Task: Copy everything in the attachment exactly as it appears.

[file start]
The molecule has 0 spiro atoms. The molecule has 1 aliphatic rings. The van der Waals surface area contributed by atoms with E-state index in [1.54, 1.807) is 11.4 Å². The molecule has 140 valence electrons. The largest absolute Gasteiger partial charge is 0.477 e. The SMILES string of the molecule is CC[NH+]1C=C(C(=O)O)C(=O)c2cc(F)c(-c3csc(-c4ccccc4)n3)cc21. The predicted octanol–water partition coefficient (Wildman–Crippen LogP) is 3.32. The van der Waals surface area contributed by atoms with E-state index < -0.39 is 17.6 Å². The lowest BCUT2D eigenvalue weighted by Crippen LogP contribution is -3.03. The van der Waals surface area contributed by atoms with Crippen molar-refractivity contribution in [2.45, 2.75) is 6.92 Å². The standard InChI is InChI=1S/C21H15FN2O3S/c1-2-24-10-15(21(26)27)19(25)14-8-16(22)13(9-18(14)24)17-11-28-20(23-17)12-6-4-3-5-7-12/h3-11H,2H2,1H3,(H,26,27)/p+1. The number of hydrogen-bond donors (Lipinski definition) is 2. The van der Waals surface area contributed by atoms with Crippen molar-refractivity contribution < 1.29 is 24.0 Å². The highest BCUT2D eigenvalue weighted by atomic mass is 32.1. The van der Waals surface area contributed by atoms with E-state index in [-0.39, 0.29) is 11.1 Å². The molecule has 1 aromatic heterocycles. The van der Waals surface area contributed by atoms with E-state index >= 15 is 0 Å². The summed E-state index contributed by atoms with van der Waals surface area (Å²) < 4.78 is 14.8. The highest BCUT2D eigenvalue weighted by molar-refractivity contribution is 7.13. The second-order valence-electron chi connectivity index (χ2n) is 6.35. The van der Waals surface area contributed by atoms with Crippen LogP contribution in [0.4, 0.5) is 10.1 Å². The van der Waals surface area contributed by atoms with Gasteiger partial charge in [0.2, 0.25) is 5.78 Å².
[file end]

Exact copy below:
The molecule has 0 spiro atoms. The molecule has 1 aliphatic rings. The van der Waals surface area contributed by atoms with E-state index in [1.54, 1.807) is 11.4 Å². The molecule has 140 valence electrons. The largest absolute Gasteiger partial charge is 0.477 e. The SMILES string of the molecule is CC[NH+]1C=C(C(=O)O)C(=O)c2cc(F)c(-c3csc(-c4ccccc4)n3)cc21. The predicted octanol–water partition coefficient (Wildman–Crippen LogP) is 3.32. The van der Waals surface area contributed by atoms with E-state index < -0.39 is 17.6 Å². The lowest BCUT2D eigenvalue weighted by Crippen LogP contribution is -3.03. The van der Waals surface area contributed by atoms with Crippen molar-refractivity contribution in [2.45, 2.75) is 6.92 Å². The standard InChI is InChI=1S/C21H15FN2O3S/c1-2-24-10-15(21(26)27)19(25)14-8-16(22)13(9-18(14)24)17-11-28-20(23-17)12-6-4-3-5-7-12/h3-11H,2H2,1H3,(H,26,27)/p+1. The number of hydrogen-bond donors (Lipinski definition) is 2. The van der Waals surface area contributed by atoms with Crippen molar-refractivity contribution < 1.29 is 24.0 Å². The highest BCUT2D eigenvalue weighted by atomic mass is 32.1. The van der Waals surface area contributed by atoms with E-state index in [-0.39, 0.29) is 11.1 Å². The molecule has 1 aromatic heterocycles. The van der Waals surface area contributed by atoms with E-state index >= 15 is 0 Å². The summed E-state index contributed by atoms with van der Waals surface area (Å²) < 4.78 is 14.8. The highest BCUT2D eigenvalue weighted by molar-refractivity contribution is 7.13. The second-order valence-electron chi connectivity index (χ2n) is 6.35. The van der Waals surface area contributed by atoms with Crippen LogP contribution in [0.4, 0.5) is 10.1 Å². The van der Waals surface area contributed by atoms with Gasteiger partial charge in [0.2, 0.25) is 5.78 Å².